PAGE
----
The Role of Cybersecurity in a Data Driven Economy

INFORMATION SECURITY + FEATURED + CLOUD SECURITY Ervin Daniels todayMarch 29, 2021 141

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The purpose of this blog is to provide insights into the need in a data-driven economy for a heightened awareness of an organization’s responsibility to protect and secure their data “assets,” especially those deemed strategic to the business. Many organizations depend on Industry 4.0 technologies such as Internet of Things (IoT) platforms for data collection and analytics. 

As data in an organization or ecosystem continues to gain value and becomes available for monetization, the need to ensure its confidentiality, integrity, and availability must be considered a vital tenet of any data-driven business strategy. Organizations are assigning capital value to data assets, and in a climate where data breaches are commonplace, Cybersecurity is not only an IT function – it drives the bottom line.

Organizations that view Cybersecurity as a pivotal contributor to business value and not just a “check in the box” compliance item will see adding return on their investment in the Data Economics. Data Security is critical to protecting intellectual property, upholding a supply chain’s integrity, maintaining high availability of a manufacturing environment, and providing digital trust is required to do business with their consumers.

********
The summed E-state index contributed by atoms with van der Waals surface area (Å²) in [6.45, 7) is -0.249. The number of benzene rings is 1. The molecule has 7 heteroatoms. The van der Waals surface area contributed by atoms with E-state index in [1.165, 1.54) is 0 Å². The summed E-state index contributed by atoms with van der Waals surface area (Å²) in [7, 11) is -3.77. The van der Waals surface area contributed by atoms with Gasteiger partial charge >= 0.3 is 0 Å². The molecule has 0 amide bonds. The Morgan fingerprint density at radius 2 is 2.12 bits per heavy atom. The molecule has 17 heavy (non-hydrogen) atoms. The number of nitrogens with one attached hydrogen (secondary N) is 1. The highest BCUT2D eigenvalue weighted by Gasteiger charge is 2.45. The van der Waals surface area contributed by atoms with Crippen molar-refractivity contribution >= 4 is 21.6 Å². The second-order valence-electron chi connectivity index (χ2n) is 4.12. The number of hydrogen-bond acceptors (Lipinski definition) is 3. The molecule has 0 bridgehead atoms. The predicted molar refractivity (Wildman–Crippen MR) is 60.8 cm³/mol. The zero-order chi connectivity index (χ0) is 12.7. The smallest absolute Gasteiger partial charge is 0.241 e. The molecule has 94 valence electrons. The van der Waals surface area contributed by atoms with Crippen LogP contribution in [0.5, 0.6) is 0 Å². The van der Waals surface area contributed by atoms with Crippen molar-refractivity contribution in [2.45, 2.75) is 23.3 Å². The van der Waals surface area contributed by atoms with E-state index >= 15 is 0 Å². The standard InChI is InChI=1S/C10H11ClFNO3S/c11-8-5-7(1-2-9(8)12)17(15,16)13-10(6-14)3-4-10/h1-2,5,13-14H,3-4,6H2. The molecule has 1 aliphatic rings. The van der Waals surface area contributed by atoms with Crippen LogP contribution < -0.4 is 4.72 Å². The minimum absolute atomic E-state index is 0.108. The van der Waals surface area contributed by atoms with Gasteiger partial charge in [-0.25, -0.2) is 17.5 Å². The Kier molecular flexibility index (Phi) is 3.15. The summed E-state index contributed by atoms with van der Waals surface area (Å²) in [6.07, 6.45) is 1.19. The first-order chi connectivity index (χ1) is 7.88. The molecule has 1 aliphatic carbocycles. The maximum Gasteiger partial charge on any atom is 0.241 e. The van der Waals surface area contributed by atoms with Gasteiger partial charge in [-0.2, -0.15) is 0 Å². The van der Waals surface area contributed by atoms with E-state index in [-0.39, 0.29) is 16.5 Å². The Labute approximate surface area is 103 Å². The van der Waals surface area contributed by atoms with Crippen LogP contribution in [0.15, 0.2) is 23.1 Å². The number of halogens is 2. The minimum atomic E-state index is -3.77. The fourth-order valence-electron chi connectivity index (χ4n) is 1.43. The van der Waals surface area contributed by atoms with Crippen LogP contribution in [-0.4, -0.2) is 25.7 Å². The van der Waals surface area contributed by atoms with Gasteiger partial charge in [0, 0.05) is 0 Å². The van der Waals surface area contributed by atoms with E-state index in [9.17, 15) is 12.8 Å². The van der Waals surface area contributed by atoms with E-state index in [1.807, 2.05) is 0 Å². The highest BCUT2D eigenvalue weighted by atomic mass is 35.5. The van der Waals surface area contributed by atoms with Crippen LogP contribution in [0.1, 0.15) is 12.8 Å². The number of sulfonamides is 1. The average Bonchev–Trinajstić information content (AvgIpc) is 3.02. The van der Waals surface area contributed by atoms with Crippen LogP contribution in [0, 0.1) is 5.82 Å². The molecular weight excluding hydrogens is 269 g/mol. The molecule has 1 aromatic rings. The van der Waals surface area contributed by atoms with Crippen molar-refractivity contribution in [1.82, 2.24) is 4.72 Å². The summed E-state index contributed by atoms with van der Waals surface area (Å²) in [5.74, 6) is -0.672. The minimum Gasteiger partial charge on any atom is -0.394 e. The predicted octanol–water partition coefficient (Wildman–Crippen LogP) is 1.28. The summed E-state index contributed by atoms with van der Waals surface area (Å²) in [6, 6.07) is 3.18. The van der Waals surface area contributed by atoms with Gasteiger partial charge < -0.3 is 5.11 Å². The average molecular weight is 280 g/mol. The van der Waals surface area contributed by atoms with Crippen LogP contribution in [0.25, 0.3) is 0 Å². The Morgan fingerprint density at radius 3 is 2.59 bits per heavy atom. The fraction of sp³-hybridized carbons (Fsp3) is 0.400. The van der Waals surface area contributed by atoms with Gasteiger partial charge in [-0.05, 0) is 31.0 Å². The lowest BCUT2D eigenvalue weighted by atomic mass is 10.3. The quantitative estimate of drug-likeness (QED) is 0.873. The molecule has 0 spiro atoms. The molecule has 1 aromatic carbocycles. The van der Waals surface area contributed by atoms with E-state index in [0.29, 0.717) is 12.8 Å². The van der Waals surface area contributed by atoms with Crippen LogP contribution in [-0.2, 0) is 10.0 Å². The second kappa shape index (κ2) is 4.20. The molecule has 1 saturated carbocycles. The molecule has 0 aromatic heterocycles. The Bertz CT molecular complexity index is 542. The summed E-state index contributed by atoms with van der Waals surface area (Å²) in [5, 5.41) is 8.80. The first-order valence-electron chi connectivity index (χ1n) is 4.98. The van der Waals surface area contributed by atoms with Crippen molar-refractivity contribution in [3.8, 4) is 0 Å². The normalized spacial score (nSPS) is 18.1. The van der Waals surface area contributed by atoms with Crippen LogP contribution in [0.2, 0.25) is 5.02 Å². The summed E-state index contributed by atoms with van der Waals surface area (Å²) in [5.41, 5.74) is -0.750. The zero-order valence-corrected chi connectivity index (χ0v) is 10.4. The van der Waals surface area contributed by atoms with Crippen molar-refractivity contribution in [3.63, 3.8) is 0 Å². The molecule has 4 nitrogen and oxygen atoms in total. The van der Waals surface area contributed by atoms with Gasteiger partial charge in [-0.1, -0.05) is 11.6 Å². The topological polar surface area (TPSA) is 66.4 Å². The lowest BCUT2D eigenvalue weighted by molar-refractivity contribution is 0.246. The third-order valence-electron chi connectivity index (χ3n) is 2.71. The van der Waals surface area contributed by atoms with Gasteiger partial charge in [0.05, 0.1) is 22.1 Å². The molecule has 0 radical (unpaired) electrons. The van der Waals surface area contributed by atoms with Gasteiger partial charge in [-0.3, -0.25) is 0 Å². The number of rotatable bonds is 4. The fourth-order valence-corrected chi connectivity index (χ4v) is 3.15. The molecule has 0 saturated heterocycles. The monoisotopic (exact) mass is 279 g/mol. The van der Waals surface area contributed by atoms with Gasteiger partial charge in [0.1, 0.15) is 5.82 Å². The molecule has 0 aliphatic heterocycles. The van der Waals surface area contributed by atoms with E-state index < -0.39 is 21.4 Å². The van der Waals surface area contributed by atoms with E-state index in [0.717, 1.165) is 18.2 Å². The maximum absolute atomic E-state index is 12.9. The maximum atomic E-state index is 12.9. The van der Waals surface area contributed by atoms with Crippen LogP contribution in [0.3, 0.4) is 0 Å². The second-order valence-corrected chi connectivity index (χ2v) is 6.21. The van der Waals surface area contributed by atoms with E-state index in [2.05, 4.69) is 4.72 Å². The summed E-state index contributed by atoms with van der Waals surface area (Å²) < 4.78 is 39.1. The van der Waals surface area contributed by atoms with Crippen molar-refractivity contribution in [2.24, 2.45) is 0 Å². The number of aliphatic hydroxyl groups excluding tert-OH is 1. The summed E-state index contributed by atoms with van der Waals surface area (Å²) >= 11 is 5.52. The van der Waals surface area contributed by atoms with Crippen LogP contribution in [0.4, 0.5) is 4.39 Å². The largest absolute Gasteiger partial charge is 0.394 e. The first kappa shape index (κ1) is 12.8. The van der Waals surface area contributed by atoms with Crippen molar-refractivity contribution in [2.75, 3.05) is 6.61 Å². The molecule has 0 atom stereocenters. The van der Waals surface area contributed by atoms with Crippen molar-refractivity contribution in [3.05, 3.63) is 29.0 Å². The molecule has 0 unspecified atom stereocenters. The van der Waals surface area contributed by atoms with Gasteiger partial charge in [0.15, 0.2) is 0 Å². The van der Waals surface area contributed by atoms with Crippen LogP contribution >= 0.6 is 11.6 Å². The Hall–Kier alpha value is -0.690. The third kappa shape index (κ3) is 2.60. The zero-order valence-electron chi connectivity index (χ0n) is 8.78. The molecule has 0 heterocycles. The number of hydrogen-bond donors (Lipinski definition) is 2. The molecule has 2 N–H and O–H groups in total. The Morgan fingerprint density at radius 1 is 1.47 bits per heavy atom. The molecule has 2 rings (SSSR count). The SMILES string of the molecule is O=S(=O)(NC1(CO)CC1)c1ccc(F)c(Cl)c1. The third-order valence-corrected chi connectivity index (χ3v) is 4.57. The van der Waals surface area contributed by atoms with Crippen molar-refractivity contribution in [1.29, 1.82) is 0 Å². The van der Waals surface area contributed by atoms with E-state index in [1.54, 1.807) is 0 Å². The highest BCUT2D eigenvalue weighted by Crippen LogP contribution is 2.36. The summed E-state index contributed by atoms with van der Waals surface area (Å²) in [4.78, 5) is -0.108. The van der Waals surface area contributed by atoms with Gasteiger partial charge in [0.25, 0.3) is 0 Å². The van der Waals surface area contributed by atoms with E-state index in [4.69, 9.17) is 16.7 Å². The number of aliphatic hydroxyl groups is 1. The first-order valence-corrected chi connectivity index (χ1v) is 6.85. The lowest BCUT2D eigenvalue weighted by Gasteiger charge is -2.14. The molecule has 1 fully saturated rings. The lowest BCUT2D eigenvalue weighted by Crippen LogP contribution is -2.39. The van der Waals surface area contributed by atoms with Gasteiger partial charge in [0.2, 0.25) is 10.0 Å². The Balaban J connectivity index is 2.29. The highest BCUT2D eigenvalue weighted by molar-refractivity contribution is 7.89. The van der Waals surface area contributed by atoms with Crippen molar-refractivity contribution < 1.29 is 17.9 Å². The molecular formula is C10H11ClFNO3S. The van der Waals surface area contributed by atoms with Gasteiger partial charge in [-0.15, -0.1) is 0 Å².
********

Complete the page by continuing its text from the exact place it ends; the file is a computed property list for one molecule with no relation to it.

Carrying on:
Security Considerations for the Data Economy Framework

The following Data Economy Framework is developed to characterize companies, their roles, capabilities, and overall trends in how they interact in the data economy. The diagram below identifies key Cybersecurity considerations for each of the framework roles. Each of these cybersecurity considerations ties to elements of a cybersecurity program in the organization.

Figure 1: Data Economy Framework – Cybersecurity Considerations

Three best practices for implementing security 

  1. The first step is to understand the organization’s business use cases; this enables a better understanding of risk and regulatory compliance requirements.
  2. The second step is for an organization to ensure visibility into their IoT infrastructure and the data they generate.
  3. Thirdly, organizations need to deploy proven security controls across their IoT environments to harden systems, protect and monitor systems and data, and maintain security hygiene.

Data Presenters – These organizations are looking to build relationships by directly interacting with their customers or consumers that use IoT devices and products.

Security considerations

  • Fraud protection, criminal detection
  • Application security testing for web, mobile, and cloud vulnerabilities 
  • Application scanning and Application Security Management
  • Identity & Access Management for APIs, users, and devices

Insight Providers – Insight Providers, generate value from advanced analytics such as machine learning algorithms and statistical models. As advanced analytics capabilities and cognitive computing become embedded in devices, Insight Providers will continue to be adversely affected. Data Presenters, device manufacturers, and software vendors will look to build more ingrained relationships with their customers or consumers and offer insights as part of their overall value proposition. In the long term, it will embed data analytics with software licenses or devices. 

  •  Insight providers use advanced analytics (Machine Learning, Artificial Intelligence models)
  • Use outside data to help deliver better results, can be industry/taxonomy specific
  • Competition may try to integrate insight provider technology into devices, data platform, data presenter offerings